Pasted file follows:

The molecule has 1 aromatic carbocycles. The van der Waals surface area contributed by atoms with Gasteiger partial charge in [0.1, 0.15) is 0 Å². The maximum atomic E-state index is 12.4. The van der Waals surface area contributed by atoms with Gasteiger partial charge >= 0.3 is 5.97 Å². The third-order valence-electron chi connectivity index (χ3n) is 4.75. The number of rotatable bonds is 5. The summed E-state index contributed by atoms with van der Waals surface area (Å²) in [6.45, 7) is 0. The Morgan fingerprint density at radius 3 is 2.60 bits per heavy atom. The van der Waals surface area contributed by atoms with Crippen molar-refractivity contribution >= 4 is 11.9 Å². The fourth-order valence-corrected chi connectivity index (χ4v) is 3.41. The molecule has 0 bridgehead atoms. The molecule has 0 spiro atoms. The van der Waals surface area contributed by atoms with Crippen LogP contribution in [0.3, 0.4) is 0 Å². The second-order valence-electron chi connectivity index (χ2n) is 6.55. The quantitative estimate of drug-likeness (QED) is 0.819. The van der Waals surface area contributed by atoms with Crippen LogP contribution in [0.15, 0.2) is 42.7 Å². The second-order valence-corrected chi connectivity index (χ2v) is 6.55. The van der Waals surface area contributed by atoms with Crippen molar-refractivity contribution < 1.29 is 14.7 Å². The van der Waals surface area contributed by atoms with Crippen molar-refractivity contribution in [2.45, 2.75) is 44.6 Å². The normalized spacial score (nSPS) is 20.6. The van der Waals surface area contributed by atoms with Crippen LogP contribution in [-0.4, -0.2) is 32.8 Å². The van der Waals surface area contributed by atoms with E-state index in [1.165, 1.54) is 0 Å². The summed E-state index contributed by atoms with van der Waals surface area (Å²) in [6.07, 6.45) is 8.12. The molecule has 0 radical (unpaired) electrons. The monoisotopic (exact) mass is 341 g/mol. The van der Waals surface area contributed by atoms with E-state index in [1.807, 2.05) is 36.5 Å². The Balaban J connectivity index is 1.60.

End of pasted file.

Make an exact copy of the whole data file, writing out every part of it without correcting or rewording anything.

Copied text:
The molecule has 1 aromatic carbocycles. The van der Waals surface area contributed by atoms with Gasteiger partial charge in [0.1, 0.15) is 0 Å². The maximum atomic E-state index is 12.4. The van der Waals surface area contributed by atoms with Gasteiger partial charge >= 0.3 is 5.97 Å². The third-order valence-electron chi connectivity index (χ3n) is 4.75. The number of rotatable bonds is 5. The summed E-state index contributed by atoms with van der Waals surface area (Å²) in [6.45, 7) is 0. The Morgan fingerprint density at radius 3 is 2.60 bits per heavy atom. The van der Waals surface area contributed by atoms with Crippen molar-refractivity contribution >= 4 is 11.9 Å². The fourth-order valence-corrected chi connectivity index (χ4v) is 3.41. The molecule has 0 bridgehead atoms. The molecule has 0 spiro atoms. The van der Waals surface area contributed by atoms with Crippen LogP contribution in [0.3, 0.4) is 0 Å². The second-order valence-electron chi connectivity index (χ2n) is 6.55. The quantitative estimate of drug-likeness (QED) is 0.819. The van der Waals surface area contributed by atoms with Crippen LogP contribution in [0.15, 0.2) is 42.7 Å². The second-order valence-corrected chi connectivity index (χ2v) is 6.55. The van der Waals surface area contributed by atoms with Crippen molar-refractivity contribution < 1.29 is 14.7 Å². The van der Waals surface area contributed by atoms with Crippen molar-refractivity contribution in [2.45, 2.75) is 44.6 Å². The normalized spacial score (nSPS) is 20.6. The van der Waals surface area contributed by atoms with Crippen LogP contribution in [-0.4, -0.2) is 32.8 Å². The van der Waals surface area contributed by atoms with E-state index in [1.165, 1.54) is 0 Å². The summed E-state index contributed by atoms with van der Waals surface area (Å²) in [6.07, 6.45) is 8.12. The molecule has 0 radical (unpaired) electrons. The monoisotopic (exact) mass is 341 g/mol. The van der Waals surface area contributed by atoms with E-state index in [1.807, 2.05) is 36.5 Å². The Balaban J connectivity index is 1.60.